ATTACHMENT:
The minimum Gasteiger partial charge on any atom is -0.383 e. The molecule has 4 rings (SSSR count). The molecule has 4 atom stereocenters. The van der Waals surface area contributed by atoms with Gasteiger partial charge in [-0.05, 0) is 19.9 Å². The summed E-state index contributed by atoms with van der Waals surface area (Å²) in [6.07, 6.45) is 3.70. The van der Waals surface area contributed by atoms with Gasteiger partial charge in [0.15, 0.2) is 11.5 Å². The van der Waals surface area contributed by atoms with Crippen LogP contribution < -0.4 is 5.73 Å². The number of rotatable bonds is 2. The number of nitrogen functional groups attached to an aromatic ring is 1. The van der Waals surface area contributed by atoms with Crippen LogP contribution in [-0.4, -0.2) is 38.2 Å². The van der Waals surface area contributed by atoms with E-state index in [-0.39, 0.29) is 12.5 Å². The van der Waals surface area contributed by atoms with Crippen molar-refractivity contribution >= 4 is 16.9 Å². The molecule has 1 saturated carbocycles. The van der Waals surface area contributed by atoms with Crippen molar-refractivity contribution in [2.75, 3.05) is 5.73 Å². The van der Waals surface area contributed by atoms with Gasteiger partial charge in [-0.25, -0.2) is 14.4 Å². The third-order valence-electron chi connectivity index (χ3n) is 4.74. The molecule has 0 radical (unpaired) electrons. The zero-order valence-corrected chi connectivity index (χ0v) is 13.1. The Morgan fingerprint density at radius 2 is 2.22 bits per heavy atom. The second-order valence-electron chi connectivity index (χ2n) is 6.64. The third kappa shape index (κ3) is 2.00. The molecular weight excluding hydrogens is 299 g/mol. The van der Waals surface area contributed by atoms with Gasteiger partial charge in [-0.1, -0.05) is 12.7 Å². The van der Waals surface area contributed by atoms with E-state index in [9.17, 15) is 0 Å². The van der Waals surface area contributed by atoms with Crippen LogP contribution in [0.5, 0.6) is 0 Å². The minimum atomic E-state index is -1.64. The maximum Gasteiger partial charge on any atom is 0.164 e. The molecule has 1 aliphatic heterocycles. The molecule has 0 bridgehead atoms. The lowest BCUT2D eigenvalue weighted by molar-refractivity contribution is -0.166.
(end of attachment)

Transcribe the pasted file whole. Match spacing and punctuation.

The minimum Gasteiger partial charge on any atom is -0.383 e. The molecule has 4 rings (SSSR count). The molecule has 4 atom stereocenters. The van der Waals surface area contributed by atoms with Gasteiger partial charge in [-0.05, 0) is 19.9 Å². The summed E-state index contributed by atoms with van der Waals surface area (Å²) in [6.07, 6.45) is 3.70. The van der Waals surface area contributed by atoms with Gasteiger partial charge in [0.15, 0.2) is 11.5 Å². The van der Waals surface area contributed by atoms with Crippen LogP contribution < -0.4 is 5.73 Å². The number of rotatable bonds is 2. The number of nitrogen functional groups attached to an aromatic ring is 1. The van der Waals surface area contributed by atoms with Crippen LogP contribution in [-0.4, -0.2) is 38.2 Å². The van der Waals surface area contributed by atoms with E-state index in [-0.39, 0.29) is 12.5 Å². The van der Waals surface area contributed by atoms with Crippen molar-refractivity contribution >= 4 is 16.9 Å². The molecule has 1 saturated carbocycles. The van der Waals surface area contributed by atoms with Crippen molar-refractivity contribution in [2.75, 3.05) is 5.73 Å². The van der Waals surface area contributed by atoms with Gasteiger partial charge in [-0.25, -0.2) is 14.4 Å². The third-order valence-electron chi connectivity index (χ3n) is 4.74. The molecule has 0 radical (unpaired) electrons. The zero-order valence-corrected chi connectivity index (χ0v) is 13.1. The Morgan fingerprint density at radius 2 is 2.22 bits per heavy atom. The second-order valence-electron chi connectivity index (χ2n) is 6.64. The third kappa shape index (κ3) is 2.00. The molecular weight excluding hydrogens is 299 g/mol. The van der Waals surface area contributed by atoms with Gasteiger partial charge in [-0.1, -0.05) is 12.7 Å². The van der Waals surface area contributed by atoms with E-state index in [9.17, 15) is 0 Å². The van der Waals surface area contributed by atoms with Crippen LogP contribution in [0.5, 0.6) is 0 Å². The minimum atomic E-state index is -1.64. The maximum Gasteiger partial charge on any atom is 0.164 e. The molecule has 1 aliphatic heterocycles. The molecule has 0 bridgehead atoms. The lowest BCUT2D eigenvalue weighted by molar-refractivity contribution is -0.166.